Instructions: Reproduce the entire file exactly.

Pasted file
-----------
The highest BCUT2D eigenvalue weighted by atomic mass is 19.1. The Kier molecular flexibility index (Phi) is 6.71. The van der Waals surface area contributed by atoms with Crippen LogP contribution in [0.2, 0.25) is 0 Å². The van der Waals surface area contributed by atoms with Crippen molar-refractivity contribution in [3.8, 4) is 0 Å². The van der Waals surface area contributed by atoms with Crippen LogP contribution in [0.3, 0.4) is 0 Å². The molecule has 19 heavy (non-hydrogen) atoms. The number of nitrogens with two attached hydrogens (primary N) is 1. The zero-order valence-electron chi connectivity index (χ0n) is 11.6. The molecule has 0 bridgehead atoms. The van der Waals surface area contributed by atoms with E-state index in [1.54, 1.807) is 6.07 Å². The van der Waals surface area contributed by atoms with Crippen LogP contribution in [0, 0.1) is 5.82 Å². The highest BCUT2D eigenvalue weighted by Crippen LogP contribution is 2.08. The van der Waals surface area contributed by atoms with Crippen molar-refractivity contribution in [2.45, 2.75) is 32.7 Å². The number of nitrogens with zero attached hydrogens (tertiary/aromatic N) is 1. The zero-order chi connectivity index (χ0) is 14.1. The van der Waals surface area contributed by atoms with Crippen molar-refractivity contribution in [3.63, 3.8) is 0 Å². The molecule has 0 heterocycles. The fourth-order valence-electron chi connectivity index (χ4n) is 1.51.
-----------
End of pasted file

The highest BCUT2D eigenvalue weighted by atomic mass is 19.1. The Kier molecular flexibility index (Phi) is 6.71. The van der Waals surface area contributed by atoms with Crippen LogP contribution in [0.2, 0.25) is 0 Å². The van der Waals surface area contributed by atoms with Crippen molar-refractivity contribution in [3.8, 4) is 0 Å². The van der Waals surface area contributed by atoms with Crippen LogP contribution in [0.3, 0.4) is 0 Å². The molecule has 19 heavy (non-hydrogen) atoms. The number of nitrogens with two attached hydrogens (primary N) is 1. The zero-order valence-electron chi connectivity index (χ0n) is 11.6. The molecule has 0 bridgehead atoms. The van der Waals surface area contributed by atoms with E-state index in [1.54, 1.807) is 6.07 Å². The van der Waals surface area contributed by atoms with Crippen LogP contribution in [0, 0.1) is 5.82 Å². The highest BCUT2D eigenvalue weighted by Crippen LogP contribution is 2.08. The van der Waals surface area contributed by atoms with Crippen molar-refractivity contribution in [2.45, 2.75) is 32.7 Å². The number of nitrogens with zero attached hydrogens (tertiary/aromatic N) is 1. The zero-order chi connectivity index (χ0) is 14.1. The van der Waals surface area contributed by atoms with Crippen molar-refractivity contribution in [3.63, 3.8) is 0 Å². The molecule has 0 heterocycles. The fourth-order valence-electron chi connectivity index (χ4n) is 1.51.